Whatever the causes, the wealthy are paying more of the income tax because they are earning more of the income—and since that income is taxed at higher rates, it provides more revenue for the government than if it were distributed more evenly through the population. Much like state governments that have developed a financial interest in smoking due to the revenues they receive from tobacco sales, the federal government has developed a perverse interest in income inequality because of the greater revenues it generates due to the progressive income tax.
But the progressive income tax plays only a modest role in smoothing out the distribution of income. Over the entire period since 1980, the top 1 percent of the income distribution lost between 1 and 2 percent of its share of national income due to taxes. In 1980 that group claimed 9 percent of pre-tax national income and 8 percent of after-tax income; in 1990 the corresponding figures were 12 and 11 percent; and in 2012, the figures were 17 and 15 percent. The top 10 percent of the distribution generally lost between 2 and 4 percent of national income shares due to taxes (probably because those households take a greater share of income in salaries and wages than in capital gains, which are taxed at lower rates). These losses in shares of national income paid for modestly increasing shares claimed by those in the lower two quintiles of the income distribution.
There are many reasons why the progressive income tax has only limited effects on the distribution of income, but one of them has to do with the limited role of the income tax as a source of federal revenues. Many believe that the federal government is largely funded by income taxes, but this has never been the case. In 2015, the federal government raised $3.2 trillion in revenues, of which 47 percent came from income taxes, 34 percent from payroll taxes, 11 percent from corporate taxes, and the balance from a mix of estate and excise taxes. Since the early 1950s, the federal government has consistently relied upon the income tax for between 40 and 50 percent of its revenues. The payroll tax that funds Social Security and Medicare (plus a portion of the Affordable Care Act) has meanwhile made up between 35 and 40 percent of federal revenues (the average since 1990 is 38 percent). As the payroll tax is a flat-rate tax, it does not have the progressive effects of the income tax; and, since it is a large source of revenue, it diminishes any progressive effects of the income tax.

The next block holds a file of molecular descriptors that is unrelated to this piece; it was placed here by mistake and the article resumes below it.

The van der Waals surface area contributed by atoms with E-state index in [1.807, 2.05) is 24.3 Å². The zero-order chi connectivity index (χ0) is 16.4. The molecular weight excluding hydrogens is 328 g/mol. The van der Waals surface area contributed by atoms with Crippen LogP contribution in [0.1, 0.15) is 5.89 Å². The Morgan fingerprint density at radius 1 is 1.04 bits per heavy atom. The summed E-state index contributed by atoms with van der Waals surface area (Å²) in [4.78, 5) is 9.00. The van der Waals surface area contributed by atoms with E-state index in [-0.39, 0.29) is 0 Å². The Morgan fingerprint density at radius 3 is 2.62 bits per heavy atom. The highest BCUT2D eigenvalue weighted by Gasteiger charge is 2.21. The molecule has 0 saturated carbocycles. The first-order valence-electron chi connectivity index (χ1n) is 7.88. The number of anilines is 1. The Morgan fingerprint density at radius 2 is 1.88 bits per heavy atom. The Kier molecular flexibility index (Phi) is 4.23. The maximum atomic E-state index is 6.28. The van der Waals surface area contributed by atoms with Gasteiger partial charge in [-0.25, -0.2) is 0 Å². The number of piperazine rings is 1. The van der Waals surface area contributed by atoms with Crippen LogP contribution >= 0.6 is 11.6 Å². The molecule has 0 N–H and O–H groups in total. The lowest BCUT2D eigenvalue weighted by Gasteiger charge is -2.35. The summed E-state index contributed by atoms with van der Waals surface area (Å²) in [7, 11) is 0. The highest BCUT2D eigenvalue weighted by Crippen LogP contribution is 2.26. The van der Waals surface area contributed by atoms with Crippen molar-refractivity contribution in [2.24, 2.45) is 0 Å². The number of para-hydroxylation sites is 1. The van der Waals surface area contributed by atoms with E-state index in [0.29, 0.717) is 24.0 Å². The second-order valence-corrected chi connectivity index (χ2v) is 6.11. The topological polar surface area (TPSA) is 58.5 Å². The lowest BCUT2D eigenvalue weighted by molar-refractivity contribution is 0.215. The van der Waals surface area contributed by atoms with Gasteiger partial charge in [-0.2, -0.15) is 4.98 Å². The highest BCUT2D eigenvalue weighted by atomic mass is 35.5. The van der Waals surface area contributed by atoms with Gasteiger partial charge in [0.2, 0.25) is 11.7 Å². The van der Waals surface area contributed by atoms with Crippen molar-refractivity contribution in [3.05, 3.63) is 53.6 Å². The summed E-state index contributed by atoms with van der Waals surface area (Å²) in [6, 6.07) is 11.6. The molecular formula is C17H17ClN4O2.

Middle-income groups do pay their share of payroll taxes because they mostly receive their incomes in the form of salaries and wages. Taxpayers in the middle brackets (and in the bottom two quintiles as well) generally pay the full 7.65 percent tax on wages and salaries to fund the nation's old-age pension and health care programs. (The matching share contributed by the employer is also effectively paid by the employee.) This rate is far higher than the effective income tax rate (2.6 percent) paid by the middle quintile of households. According to CBO calculations, payroll taxes represent around two-thirds of all federal taxes paid by that middle quintile of taxpayers. If we add state and local taxes to the equation, then that middle-income group pays an even smaller share of its total tax bill in the form of federal income taxes.